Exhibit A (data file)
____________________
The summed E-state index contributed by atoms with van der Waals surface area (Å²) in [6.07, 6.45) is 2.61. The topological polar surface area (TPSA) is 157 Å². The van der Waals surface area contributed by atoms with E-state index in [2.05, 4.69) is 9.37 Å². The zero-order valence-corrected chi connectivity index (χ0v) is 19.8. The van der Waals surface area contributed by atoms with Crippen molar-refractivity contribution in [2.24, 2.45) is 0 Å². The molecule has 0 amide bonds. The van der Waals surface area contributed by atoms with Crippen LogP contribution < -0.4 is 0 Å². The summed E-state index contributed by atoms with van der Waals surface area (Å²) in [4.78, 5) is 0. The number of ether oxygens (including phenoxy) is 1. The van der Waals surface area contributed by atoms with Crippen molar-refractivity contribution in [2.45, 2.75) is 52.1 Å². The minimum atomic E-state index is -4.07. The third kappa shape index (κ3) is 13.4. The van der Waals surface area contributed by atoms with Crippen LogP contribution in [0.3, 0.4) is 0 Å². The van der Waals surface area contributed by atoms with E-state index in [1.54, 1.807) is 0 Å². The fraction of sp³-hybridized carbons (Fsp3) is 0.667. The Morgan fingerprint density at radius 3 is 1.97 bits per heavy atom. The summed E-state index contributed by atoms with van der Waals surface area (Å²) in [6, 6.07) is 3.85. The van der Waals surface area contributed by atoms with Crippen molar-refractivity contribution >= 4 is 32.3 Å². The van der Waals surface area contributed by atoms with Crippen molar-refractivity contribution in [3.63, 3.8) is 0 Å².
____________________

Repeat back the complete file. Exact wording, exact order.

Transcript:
The summed E-state index contributed by atoms with van der Waals surface area (Å²) in [6.07, 6.45) is 2.61. The topological polar surface area (TPSA) is 157 Å². The van der Waals surface area contributed by atoms with E-state index in [2.05, 4.69) is 9.37 Å². The zero-order valence-corrected chi connectivity index (χ0v) is 19.8. The van der Waals surface area contributed by atoms with Crippen molar-refractivity contribution in [2.24, 2.45) is 0 Å². The molecule has 0 amide bonds. The van der Waals surface area contributed by atoms with Crippen LogP contribution < -0.4 is 0 Å². The summed E-state index contributed by atoms with van der Waals surface area (Å²) in [4.78, 5) is 0. The number of ether oxygens (including phenoxy) is 1. The van der Waals surface area contributed by atoms with Crippen molar-refractivity contribution in [2.45, 2.75) is 52.1 Å². The minimum atomic E-state index is -4.07. The third kappa shape index (κ3) is 13.4. The van der Waals surface area contributed by atoms with Crippen LogP contribution in [0.3, 0.4) is 0 Å². The van der Waals surface area contributed by atoms with E-state index in [1.54, 1.807) is 0 Å². The fraction of sp³-hybridized carbons (Fsp3) is 0.667. The Morgan fingerprint density at radius 3 is 1.97 bits per heavy atom. The summed E-state index contributed by atoms with van der Waals surface area (Å²) in [6, 6.07) is 3.85. The van der Waals surface area contributed by atoms with Crippen molar-refractivity contribution >= 4 is 32.3 Å². The van der Waals surface area contributed by atoms with Crippen molar-refractivity contribution in [3.63, 3.8) is 0 Å².